Giulio Cesare Procaccini's father, Ercole the Elder, a former student of Annibale Carracci, moved the family from Bologna to Milan in about 1590. There he founded a school of painting called the Academy of the Procaccini, which trained many Milanese painters, including Ercole's three sons. Giulio Cesare, however, began his career as a sculptor. His painting style was an amalgam of influences that included little of his father's Carracci pedigree. He spent much of his career in Milan, which was itself a city where influences from the south, east, and north intersected. While Procaccini probably gave up sculpting around 1600, for the next two decades the sculptural quality of his paintings betrayed his origins.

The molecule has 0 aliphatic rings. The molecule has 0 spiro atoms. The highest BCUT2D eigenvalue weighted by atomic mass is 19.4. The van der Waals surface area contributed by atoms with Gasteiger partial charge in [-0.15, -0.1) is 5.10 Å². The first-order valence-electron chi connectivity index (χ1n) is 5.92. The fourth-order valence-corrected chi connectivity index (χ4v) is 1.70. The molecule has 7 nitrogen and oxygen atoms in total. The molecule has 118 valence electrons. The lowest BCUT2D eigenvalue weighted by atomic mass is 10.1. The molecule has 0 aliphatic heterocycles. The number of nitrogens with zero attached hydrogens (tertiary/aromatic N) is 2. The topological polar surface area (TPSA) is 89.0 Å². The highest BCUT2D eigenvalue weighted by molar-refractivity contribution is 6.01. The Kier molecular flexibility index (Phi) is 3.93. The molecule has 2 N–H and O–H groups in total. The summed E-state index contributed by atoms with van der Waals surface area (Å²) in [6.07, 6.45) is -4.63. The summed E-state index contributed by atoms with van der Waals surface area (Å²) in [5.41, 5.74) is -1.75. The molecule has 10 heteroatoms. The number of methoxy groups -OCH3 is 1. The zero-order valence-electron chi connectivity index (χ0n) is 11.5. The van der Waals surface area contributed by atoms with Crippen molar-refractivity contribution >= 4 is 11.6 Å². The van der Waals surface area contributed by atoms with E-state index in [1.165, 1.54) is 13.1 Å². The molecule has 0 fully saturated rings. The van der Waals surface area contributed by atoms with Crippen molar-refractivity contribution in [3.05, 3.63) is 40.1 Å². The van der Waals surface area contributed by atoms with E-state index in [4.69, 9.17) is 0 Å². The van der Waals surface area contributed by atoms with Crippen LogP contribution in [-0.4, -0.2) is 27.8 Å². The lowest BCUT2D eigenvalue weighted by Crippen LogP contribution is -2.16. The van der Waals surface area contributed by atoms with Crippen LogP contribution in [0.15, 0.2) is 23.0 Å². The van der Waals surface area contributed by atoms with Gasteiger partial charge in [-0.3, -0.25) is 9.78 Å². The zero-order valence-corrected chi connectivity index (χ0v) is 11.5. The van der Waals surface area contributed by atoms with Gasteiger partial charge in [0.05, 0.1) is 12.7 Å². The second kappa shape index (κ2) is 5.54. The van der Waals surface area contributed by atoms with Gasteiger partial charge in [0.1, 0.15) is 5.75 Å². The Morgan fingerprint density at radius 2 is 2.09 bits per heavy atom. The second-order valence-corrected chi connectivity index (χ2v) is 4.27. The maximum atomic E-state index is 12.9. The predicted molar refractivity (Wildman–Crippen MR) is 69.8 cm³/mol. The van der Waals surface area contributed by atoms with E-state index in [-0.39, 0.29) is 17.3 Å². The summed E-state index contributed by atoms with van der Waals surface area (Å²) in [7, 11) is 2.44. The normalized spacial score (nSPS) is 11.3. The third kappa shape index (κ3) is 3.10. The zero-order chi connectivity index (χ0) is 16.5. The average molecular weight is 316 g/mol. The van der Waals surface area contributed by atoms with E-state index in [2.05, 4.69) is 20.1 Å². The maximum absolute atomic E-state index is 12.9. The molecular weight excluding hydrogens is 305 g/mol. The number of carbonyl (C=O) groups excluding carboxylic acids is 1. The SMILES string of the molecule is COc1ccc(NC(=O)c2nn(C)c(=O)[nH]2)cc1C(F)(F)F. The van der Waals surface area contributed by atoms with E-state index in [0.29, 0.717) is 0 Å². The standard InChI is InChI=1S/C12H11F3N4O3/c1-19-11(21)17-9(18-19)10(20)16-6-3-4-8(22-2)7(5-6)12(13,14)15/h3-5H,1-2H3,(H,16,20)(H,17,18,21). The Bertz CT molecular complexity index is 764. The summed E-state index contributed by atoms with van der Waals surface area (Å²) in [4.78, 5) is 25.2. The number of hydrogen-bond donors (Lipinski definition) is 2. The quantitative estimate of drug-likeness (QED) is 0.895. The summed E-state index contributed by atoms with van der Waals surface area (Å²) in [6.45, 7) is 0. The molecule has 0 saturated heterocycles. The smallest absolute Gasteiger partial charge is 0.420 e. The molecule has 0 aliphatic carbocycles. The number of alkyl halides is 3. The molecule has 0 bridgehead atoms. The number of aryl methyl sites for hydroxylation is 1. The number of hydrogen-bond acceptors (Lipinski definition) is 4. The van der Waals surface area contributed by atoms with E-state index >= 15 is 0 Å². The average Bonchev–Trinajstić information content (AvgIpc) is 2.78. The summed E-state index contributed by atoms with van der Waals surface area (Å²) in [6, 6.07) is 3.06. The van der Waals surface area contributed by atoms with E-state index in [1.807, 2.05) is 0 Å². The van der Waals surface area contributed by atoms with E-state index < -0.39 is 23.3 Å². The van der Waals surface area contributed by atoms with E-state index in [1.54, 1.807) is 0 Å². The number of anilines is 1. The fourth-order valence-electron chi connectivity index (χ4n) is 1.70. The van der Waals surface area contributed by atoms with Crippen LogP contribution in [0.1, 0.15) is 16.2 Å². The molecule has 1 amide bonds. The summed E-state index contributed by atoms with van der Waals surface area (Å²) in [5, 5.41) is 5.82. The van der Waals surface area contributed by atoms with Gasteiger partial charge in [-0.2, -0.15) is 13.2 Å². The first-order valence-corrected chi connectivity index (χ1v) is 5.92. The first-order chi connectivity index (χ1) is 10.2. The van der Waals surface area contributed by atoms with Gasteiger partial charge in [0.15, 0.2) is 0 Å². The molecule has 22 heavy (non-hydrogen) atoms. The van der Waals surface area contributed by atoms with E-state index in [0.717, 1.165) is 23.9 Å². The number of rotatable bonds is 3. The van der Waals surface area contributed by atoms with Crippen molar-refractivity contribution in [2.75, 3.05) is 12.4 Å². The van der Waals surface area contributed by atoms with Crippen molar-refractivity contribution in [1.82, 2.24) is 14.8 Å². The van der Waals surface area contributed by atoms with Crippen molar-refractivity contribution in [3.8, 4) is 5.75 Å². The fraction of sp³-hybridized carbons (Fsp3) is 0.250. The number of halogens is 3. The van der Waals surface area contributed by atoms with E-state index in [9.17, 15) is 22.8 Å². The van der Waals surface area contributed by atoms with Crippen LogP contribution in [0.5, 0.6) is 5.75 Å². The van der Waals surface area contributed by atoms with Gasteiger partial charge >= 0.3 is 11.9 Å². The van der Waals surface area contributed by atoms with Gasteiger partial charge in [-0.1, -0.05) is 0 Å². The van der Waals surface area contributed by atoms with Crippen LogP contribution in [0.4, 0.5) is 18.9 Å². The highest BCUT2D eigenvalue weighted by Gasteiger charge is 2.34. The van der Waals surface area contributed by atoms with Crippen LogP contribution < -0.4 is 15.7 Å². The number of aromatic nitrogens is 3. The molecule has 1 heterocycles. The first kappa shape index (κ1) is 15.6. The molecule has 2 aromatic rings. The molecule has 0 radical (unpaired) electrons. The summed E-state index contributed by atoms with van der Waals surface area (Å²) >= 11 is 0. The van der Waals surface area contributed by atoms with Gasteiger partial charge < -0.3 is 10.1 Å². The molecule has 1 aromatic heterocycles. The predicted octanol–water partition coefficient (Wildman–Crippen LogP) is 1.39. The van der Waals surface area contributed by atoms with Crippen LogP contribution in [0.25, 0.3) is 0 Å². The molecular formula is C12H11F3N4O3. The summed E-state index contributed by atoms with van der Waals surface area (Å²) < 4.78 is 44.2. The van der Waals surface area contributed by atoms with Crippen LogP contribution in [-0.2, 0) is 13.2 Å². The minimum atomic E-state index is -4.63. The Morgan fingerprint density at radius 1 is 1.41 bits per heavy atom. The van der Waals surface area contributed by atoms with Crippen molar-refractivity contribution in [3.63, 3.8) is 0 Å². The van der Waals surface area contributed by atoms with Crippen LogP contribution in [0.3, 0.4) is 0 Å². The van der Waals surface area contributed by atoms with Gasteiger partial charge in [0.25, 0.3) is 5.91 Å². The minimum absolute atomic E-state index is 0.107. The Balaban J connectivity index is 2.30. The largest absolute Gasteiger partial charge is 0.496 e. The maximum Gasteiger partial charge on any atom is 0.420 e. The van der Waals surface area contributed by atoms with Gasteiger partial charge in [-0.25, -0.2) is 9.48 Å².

From 1613 to 1616 he worked in Modena, where he was profoundly influenced by the softness and extreme sfumato of Correggio and his followers. Working in Genoa in 1618, he studied Peter Paul Rubens's expressive, colorful paintings. Procaccini's style fluctuated throughout his career. He employed the acid colors and tense, sophisticated draftsmanship typical of Mannerism as well as the theatrical effects, movement, and deep feeling that anticipate the Baroque. With Procaccini's death, his nephew Ercole Procaccini the Younger became the director of the Procaccini Academy.